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  • Writer's pictureRania Hannan

What tiny living space is right for you?

Updated: Nov 2, 2022

While tiny living is all about simplicity, deciding what exactly you want can sometimes feel like anything but. There are tons of factors to consider—cost, size, pre-built or DIY, type of dwelling/rig, and so on. The great news is that because there are so many options, you're all the more likely to be able to customize your dream space. Below, we'll briefly cover the types of tiny homes and their pros and cons. You'll find that for some options, the cons can just as easily be pros.

Traditional Tiny Houses

Tiny houses are simplified downsized houses. These can be built on a foundation if you want to stay put or on a trailer, so you have the option of moving your entire home with you. A tiny home is an amazing choice if you want to minimize and downsize while living in a home that resembles a traditional house. They typically range from 100-400 square feet.


  • Feels most like a traditional home

  • Lower utility bills

  • Easier to maintain

  • Uses fewer resources


  • You have room for a lot less stuff (of course, this is also a pro!)

  • Design choices require lots of pre-planning—some of your furniture will likely be permanent

  • If you ever plan on moving your home, it can be expensive

  • Zoning laws can be tricky depending on where you're located

RVs, Campers, and Travel Trailers

RVs, campers, and travel trailers come in a wide variety of shapes and sizes. They have the added bonus of being pre-built and can be bought used or new. The ease of purchasing something already built and just hitting the road is perfect for many, while some choose to buy something vintage and renovate it to their needs.

Pros of RVs

  • No building experience required

  • Comfortable ride

  • Class A RVs especially, but even many Class C, are great for large groups/families

  • Wide market for used options

Cons of RVs

  • New RVs are expensive

  • Specialized maintenance

  • Lower MPG

  • Harder to customize

  • There may be some size-related restrictions

Pros of Campers & Travel Trailers

  • Affordable

  • Provide flexibility- you can leave your trailer at a campsite and use your towing vehicle as a separate mode of transportation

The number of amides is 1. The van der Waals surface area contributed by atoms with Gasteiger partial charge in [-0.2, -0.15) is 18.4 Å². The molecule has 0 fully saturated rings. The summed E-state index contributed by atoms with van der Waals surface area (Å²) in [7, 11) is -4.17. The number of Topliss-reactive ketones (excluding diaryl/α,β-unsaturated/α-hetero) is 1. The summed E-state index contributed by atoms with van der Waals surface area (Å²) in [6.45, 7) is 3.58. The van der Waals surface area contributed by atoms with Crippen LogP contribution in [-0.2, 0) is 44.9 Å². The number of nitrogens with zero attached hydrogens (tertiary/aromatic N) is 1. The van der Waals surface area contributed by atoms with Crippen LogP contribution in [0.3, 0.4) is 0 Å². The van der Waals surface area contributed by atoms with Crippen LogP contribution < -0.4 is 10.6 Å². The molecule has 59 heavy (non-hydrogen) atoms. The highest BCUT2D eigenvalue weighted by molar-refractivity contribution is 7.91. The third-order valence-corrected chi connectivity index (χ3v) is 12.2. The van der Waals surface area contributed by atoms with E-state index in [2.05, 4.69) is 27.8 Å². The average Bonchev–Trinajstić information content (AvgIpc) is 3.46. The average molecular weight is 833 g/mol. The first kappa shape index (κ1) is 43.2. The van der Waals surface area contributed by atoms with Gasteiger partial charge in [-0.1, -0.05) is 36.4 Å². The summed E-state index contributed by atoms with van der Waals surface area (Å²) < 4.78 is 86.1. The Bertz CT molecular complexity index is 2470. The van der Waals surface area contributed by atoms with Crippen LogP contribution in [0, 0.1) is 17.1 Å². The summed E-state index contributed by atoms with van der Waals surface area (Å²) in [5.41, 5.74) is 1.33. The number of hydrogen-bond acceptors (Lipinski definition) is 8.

• Easier maintenance- you don't need auto parts when something breaks down

Cons of Campers & Travel Trailers

  • Requires a towing vehicle if you want to be on the move

  • Hitching/unhitching can be a chore

  • No passengers within while traveling

  • Driving with one attached usually has a learning curve

Camper Vans

If you want to move easily from place to place, camper vans are a great option. Camper vans are endlessly customizable—your build can be as simple or complex as you want. Their compact size makes them easy to hit destinations other rigs simply can't. The smaller space is especially important to consider- these usually range from just 50 to 90 square feet.


  • Better gas mileage

  • Can access more locations

  • Most models fit in regular parking spots

  • Great for "stealthing" (parking overnight in non-designated campgrounds)


  • Smaller living and storage space

  • Requires patience and skill to build out on your own

  • Can be difficult to find something already built-out to your liking

Skoolie (School Bus Conversion)

Much like camper vans, skoolies are totally customizable. Decommissioned school and shuttle buses are typically quite affordable and can be the perfect shell for your tiny home on wheels. The added width and height broaden your options when designing the interior. Skoolies provide the ability to be on the move, but their large size can sometimes be prohibitive.


  • Tons of space

  • Large weight capacity

  • Well built—these are commercial vehicles, after all!

  • Tons of space

  • Buying a decommissioned school bus can be very affordable


  • Harder to drive and park

  • Lower MPG

  • Replacement parts can be expensive or hard to find

  • Less stealthy for when you want to park overnight in a city

Deciding what's best for you

Deciding what type of tiny space you'd like to live in is a huge decision, but it certainly doesn't stop there. There are tons of choices to make and skills to learn from there.

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